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Judges analyze 'use' of body armor for first time

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The Indiana Court of Appeals interpreted the elements of unlawful use of body armor for the first time in a defendant’s appeal of his convictions following his attempt to flee from police.

French Mason appealed his convictions of Class D felonies resisting law enforcement and unlawful use of body armor. Police responded to a burglary in progress report at an Indianapolis apartment complex and began searching for the suspect or suspects. The police saw two men lying in the backseat of a car, identified themselves as police officers, and ordered the men out of the car.

Mason, one of the men in the car, got into the front seat and drove the car toward an officer. After police shot at it a few times, the other passenger got out after the car stopped and he surrendered. Mason kept trying to drive the car, crashing it several times. Police eventually used a Taser on him and took him into custody. Police discovered he was wearing a bullet proof vest while he was being checked out for injuries. Mason claimed to be wearing it because he was trying to sell it to someone in the apartment complex that night.

He was convicted of three counts of resisting law enforcement, which were merged, and one conviction of unlawful use of body armor.

In French C. Mason v. State of Indiana, No. 49A02-1005-CR-475, the judges affirmed Mason’s conviction of resisting law enforcement – elevated to a Class D felony because he used a vehicle to resist. There was sufficient evidence that Mason knew the men were police officers.

On this challenge to his conviction of unlawful use of body armor, the judges had no caselaw on which to rely. Only one previous case, Haggard v. State, 771 N.E.2d 668 (Ind. Ct. App. 2002), discusses the same crime, but doesn’t clarify what constitutes “use” of body armor.

The judges believed there to be two possible interpretations of “use” under the statute defining unlawful use of body armor: that merely wearing body armor constitutes use; or that in order to “use” body armor, one must expect it to afford reasonable protection during the commission of a felony.

Using the definition of “use” as provided in the Webster’s II New College Dictionary, they chose the interpretation that a defendant must “knowingly or intentionally” use body armor as protection in the course of a felony.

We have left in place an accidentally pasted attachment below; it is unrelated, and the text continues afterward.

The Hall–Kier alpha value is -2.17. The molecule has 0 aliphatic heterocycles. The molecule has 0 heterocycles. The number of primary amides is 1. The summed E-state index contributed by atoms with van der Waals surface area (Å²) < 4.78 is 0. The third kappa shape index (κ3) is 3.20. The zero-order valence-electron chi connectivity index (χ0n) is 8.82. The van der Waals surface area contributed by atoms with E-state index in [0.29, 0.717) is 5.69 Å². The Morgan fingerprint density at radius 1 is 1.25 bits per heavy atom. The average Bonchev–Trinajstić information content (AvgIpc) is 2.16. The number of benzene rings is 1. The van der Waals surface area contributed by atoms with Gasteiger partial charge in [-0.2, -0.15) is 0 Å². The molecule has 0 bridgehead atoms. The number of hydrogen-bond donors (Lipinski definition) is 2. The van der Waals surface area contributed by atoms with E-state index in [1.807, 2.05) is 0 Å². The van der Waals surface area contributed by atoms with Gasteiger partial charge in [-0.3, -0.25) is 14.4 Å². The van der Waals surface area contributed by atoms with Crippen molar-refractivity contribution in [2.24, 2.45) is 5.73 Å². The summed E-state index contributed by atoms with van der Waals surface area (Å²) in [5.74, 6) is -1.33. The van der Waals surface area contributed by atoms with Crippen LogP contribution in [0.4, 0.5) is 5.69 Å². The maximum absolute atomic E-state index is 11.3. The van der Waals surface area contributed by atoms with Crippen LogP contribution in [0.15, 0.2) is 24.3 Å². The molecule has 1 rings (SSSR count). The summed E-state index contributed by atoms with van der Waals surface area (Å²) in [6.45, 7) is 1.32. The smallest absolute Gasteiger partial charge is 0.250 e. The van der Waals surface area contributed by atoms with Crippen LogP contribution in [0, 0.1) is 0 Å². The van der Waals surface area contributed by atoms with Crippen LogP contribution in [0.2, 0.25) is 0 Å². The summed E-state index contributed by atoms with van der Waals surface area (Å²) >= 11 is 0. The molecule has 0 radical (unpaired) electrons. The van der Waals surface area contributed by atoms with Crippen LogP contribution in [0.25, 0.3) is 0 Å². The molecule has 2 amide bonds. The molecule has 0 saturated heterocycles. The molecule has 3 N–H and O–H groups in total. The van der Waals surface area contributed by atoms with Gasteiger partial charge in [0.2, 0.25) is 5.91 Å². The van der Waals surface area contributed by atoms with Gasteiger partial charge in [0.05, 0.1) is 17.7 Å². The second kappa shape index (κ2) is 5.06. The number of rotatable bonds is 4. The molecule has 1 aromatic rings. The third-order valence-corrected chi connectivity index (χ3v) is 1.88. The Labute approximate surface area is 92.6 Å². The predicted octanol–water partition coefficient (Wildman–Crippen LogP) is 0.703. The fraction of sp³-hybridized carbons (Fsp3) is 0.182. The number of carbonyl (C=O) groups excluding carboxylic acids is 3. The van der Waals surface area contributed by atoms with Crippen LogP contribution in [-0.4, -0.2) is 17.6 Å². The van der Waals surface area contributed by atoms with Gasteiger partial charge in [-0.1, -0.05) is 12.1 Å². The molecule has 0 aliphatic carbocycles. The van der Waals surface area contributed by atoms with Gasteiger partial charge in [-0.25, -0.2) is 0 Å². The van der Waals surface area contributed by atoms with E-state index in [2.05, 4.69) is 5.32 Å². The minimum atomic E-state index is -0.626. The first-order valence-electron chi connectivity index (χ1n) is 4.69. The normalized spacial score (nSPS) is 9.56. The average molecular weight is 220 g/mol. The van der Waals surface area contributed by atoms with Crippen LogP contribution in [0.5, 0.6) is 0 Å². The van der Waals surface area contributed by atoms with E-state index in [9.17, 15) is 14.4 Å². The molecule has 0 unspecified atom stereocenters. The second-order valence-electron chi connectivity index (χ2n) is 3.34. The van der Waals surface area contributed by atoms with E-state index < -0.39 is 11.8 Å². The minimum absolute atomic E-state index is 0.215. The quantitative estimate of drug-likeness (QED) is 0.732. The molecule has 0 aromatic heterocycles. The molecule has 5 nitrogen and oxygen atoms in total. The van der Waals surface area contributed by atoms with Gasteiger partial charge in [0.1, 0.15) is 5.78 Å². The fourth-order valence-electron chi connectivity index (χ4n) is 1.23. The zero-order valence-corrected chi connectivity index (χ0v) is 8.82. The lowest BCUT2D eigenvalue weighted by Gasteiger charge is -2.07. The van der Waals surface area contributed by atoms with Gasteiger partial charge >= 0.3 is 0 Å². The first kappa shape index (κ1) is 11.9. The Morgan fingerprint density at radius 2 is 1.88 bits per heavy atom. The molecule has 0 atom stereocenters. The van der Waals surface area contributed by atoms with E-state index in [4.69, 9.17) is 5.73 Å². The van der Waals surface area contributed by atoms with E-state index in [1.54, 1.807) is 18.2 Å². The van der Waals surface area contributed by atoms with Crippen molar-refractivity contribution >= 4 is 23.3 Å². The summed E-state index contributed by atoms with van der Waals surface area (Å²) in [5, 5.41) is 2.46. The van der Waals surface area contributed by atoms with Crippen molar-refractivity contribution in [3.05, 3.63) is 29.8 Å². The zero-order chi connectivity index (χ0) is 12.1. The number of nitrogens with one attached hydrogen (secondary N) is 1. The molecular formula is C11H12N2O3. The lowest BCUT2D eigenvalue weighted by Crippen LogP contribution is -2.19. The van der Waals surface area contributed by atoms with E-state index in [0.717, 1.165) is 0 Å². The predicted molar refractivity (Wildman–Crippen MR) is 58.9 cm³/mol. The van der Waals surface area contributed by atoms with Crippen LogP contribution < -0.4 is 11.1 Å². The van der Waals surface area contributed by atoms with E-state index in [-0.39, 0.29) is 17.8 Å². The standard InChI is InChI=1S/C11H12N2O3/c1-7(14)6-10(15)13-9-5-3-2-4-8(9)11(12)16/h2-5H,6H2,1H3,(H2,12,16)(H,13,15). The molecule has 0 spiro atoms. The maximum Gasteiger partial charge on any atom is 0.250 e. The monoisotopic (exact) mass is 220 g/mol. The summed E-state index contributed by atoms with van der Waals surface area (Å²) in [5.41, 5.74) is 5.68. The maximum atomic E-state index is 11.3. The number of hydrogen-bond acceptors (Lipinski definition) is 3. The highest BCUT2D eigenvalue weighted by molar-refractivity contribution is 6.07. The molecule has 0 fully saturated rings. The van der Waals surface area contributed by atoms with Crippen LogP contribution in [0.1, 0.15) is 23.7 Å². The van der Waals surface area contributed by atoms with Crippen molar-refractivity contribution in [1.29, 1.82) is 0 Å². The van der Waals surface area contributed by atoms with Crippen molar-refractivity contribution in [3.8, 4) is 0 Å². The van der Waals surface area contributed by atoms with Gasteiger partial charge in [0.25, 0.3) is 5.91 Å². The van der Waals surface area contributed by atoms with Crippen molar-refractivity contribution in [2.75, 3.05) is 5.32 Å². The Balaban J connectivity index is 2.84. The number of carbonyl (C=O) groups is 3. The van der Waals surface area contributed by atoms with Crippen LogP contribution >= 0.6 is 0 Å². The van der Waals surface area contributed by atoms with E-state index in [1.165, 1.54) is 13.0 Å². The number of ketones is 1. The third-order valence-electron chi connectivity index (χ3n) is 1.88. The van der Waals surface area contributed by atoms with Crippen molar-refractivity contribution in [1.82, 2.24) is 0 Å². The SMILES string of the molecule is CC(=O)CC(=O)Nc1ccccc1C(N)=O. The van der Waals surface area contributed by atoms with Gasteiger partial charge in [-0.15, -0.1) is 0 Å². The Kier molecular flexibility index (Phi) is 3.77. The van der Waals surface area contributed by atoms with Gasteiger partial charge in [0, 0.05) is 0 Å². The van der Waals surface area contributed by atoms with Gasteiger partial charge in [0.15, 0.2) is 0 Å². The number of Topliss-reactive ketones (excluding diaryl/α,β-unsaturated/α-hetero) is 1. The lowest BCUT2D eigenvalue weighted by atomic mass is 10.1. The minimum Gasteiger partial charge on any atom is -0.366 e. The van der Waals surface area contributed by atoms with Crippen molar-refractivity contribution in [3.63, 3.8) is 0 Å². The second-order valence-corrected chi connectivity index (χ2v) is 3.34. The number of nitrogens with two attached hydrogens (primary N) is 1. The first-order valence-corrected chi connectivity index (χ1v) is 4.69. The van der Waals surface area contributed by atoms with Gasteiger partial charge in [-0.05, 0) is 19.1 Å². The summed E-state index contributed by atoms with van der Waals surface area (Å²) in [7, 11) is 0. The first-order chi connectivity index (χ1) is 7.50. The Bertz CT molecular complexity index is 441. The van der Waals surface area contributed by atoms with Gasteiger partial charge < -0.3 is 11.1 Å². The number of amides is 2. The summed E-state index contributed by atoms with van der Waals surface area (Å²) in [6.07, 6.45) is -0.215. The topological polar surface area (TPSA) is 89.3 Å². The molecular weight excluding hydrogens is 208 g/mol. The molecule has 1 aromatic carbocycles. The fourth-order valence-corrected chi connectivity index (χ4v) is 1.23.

“Here, Mason does not dispute that he knowingly or intentionally wore body armor, but he does dispute that he knowingly or intentionally wore it as protection against law enforcement,” wrote Judge Patricia Riley. “We cannot agree with this assertion, however. We have previously held that ‘intent is a mental function and without a confession, it must be determined from a consideration of the conduct, and the natural consequences of the conduct.’ Accordingly, intent may be proven by circumstantial evidence.”

They found sufficient evidence to show Mason intended to wear the body armor to protect him in the commission of resisting law enforcement.

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  1. Im very happy for you, getting ready to go down that dirt road myself, and im praying for the same outcome, because it IS sometimes in the childs best interest to have visitation with grandparents. Thanks for sharing, needed to hear some positive posts for once.

  2. Been there 4 months with 1 paycheck what can i do

  3. our hoa has not communicated any thing that takes place in their "executive meetings" not executive session. They make decisions in these meetings, do not have an agenda, do not notify association memebers and do not keep general meetings minutes. They do not communicate info of any kind to the member, except annual meeting, nobody attends or votes because they think the board is self serving. They keep a deposit fee from club house rental for inspection after someone uses it, there is no inspection I know becausee I rented it, they did not disclose to members that board memebers would be keeping this money, I know it is only 10 dollars but still it is not their money, they hire from within the board for paid positions, no advertising and no request for bids from anyone else, I atteended last annual meeting, went into executive session to elect officers in that session the president brought up the motion to give the secretary a raise of course they all agreed they hired her in, then the minutes stated that a diffeerent board member motioned to give this raise. This board is very clickish and has done things anyway they pleased for over 5 years, what recourse to members have to make changes in the boards conduct

  4. Where may I find an attorney working Pro Bono? Many issues with divorce, my Disability, distribution of IRA's, property, money's and pressured into agreement by my attorney. Leaving me far less than 5% of all after 15 years of marriage. No money to appeal, disabled living on disability income. Attorney's decision brought forward to judge, no evidence ever to finalize divorce. Just 2 weeks ago. Please help.

  5. For the record no one could answer the equal protection / substantive due process challenge I issued in the first post below. The lawless and accountable only to power bureaucrats never did either. All who interface with the Indiana law examiners or JLAP be warned.

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